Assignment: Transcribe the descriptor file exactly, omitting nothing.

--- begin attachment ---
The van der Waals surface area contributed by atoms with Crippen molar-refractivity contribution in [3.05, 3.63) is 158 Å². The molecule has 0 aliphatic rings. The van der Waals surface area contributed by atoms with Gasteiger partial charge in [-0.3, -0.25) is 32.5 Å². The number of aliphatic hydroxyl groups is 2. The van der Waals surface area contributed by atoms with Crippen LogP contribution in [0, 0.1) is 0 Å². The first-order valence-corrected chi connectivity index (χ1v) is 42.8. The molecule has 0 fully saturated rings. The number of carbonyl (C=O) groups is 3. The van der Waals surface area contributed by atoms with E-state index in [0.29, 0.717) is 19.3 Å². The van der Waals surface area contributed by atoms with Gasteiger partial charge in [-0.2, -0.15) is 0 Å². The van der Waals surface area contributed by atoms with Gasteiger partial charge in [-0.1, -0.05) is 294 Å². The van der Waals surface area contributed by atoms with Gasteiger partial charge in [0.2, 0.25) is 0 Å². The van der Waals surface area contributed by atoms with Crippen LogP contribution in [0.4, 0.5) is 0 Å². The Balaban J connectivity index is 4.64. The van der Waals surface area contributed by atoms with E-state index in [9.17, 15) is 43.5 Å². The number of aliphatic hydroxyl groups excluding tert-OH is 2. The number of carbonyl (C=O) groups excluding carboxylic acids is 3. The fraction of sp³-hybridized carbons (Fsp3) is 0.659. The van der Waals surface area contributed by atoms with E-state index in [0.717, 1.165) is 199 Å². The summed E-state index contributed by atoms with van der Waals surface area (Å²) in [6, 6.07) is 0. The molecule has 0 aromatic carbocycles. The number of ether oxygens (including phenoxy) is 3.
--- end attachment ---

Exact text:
The van der Waals surface area contributed by atoms with Crippen molar-refractivity contribution in [3.05, 3.63) is 158 Å². The molecule has 0 aliphatic rings. The van der Waals surface area contributed by atoms with Gasteiger partial charge in [-0.3, -0.25) is 32.5 Å². The number of aliphatic hydroxyl groups is 2. The van der Waals surface area contributed by atoms with Crippen LogP contribution in [0, 0.1) is 0 Å². The first-order valence-corrected chi connectivity index (χ1v) is 42.8. The molecule has 0 fully saturated rings. The number of carbonyl (C=O) groups is 3. The van der Waals surface area contributed by atoms with E-state index in [0.29, 0.717) is 19.3 Å². The van der Waals surface area contributed by atoms with Gasteiger partial charge in [-0.2, -0.15) is 0 Å². The van der Waals surface area contributed by atoms with Gasteiger partial charge in [-0.1, -0.05) is 294 Å². The van der Waals surface area contributed by atoms with Gasteiger partial charge in [0.2, 0.25) is 0 Å². The van der Waals surface area contributed by atoms with Crippen LogP contribution in [0.4, 0.5) is 0 Å². The Balaban J connectivity index is 4.64. The van der Waals surface area contributed by atoms with E-state index in [9.17, 15) is 43.5 Å². The number of aliphatic hydroxyl groups excluding tert-OH is 2. The number of carbonyl (C=O) groups excluding carboxylic acids is 3. The fraction of sp³-hybridized carbons (Fsp3) is 0.659. The van der Waals surface area contributed by atoms with E-state index in [0.717, 1.165) is 199 Å². The summed E-state index contributed by atoms with van der Waals surface area (Å²) in [6, 6.07) is 0. The molecule has 0 aromatic carbocycles. The number of ether oxygens (including phenoxy) is 3.